By Jay Bullock Special to Published Jan 17, 2017 at 6:06 PM

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Last week, a Facebook post went viral. I'm making the moderately large assumption that it was real, and everything in the screenshots that made the rounds was true and posted in good faith and not an attempt to create "fake news." Also, to warn you before you click through, there's some naughty language in those screenshots.

Anyhow, this began as a celebratory post by someone, clearly not a fan of outgoing President Barack Obama, linking to news the GOP-led U.S. Senate started the process of repealing Obamacare.

The "Obamacare" part is important because, within just a few comments, that anonymous Facebook poster revealed both that he gets his health insurance through an Affordable Care Act insurance exchange and that he didn't know that Obamacare and the ACA are the exact same thing.

His ignorance is what's funny – not "ha-ha" funny, of course, but "oh, man, I hope he doesn't have a pre-existing condition that will kill him once his health insurance is revoked" funny. And funny makes for good viral stories.

To me, though, what stood out in his inadvertent admission of ignorance is something else entirely. "My health insurance is through the ACA," he wrote, "so I'm definitely not the kind of person to look down on others for needing help."

Oh, man, that is some serious cognitive dissonance. I mean, we're almost at Craig T. "Coach" Nelson levels of dissonance, or maybe even "keep your government hands off my Medicare" levels. At least a seven or eight on the meter, though, right?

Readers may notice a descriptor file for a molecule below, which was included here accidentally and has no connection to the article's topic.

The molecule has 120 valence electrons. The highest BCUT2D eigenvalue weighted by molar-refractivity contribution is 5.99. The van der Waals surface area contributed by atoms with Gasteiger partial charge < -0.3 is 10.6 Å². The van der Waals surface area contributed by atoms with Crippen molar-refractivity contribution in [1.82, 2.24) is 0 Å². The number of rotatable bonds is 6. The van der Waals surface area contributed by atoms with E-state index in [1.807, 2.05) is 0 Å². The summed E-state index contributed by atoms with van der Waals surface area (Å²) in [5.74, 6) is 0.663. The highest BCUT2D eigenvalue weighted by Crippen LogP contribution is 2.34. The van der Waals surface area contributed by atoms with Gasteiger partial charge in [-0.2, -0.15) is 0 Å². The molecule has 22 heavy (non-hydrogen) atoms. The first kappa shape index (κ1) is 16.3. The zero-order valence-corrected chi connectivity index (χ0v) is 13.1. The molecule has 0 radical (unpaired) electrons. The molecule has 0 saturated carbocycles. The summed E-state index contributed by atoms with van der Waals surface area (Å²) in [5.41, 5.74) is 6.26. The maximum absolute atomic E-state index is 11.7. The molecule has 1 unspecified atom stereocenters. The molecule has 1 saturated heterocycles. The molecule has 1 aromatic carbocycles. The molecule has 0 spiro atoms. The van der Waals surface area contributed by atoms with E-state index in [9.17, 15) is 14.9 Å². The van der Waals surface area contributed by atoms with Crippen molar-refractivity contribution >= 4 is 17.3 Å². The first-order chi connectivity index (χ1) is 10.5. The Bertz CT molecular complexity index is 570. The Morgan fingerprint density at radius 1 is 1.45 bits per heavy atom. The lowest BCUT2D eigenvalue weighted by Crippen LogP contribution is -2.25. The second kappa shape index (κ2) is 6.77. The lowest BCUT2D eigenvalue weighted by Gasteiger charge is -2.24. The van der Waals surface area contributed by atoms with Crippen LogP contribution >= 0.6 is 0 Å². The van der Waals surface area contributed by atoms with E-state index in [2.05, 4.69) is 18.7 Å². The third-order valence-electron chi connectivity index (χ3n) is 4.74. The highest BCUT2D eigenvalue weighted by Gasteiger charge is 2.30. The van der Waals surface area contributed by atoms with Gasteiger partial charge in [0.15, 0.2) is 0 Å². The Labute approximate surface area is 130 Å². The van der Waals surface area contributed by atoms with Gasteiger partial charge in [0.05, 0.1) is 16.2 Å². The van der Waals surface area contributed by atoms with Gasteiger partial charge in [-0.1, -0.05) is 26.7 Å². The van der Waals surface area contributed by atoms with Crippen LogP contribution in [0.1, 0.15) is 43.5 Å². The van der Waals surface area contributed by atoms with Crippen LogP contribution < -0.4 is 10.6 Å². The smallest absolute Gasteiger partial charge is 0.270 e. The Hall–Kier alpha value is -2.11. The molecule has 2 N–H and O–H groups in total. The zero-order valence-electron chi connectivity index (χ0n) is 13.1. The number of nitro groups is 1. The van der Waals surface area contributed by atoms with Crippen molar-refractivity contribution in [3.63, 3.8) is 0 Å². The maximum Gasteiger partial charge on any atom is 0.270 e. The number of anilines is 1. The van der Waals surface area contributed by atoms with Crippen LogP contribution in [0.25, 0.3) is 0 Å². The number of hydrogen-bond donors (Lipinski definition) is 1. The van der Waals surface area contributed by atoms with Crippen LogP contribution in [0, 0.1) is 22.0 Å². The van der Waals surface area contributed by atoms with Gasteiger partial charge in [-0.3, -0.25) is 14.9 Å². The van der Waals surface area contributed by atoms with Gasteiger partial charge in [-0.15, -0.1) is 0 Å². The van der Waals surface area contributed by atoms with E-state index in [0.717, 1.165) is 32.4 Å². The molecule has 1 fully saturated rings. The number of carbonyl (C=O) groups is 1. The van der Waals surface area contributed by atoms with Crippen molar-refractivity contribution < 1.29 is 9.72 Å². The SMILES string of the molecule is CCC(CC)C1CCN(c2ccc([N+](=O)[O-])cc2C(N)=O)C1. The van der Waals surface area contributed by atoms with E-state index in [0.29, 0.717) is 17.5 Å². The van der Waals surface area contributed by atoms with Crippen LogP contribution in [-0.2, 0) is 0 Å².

Cognitive dissonance is what happens when you have conflicting information streams mingling in your brain. For example, you might, to pick a random example, be buying your health insurance from an ACA exchange, but you also hate Obama and his stupid Obamacare. There are two ways you can deal with this conflict: You can change one of your beliefs ("You know what? This Obamacare ain't so bad!") or your can start believing things that are not true ("We're talking about Obamacare, not the ACA.").

Obviously, this random Facebook guy picked door number two. It happens a lot. It probably even happens to me, although people who suffer this way usually don't see it for themselves. I'm sure someone will come along shortly in the comments to point out my flaws for me. Thanks in advance.

I bring cognitive dissonance to the table this week not because one guy on one social media website is unimpeachable evidence of a 63 million-person mass delusion. However, there does seem to be a bit of a trend, especially when it comes to Obama's signature health care legislation.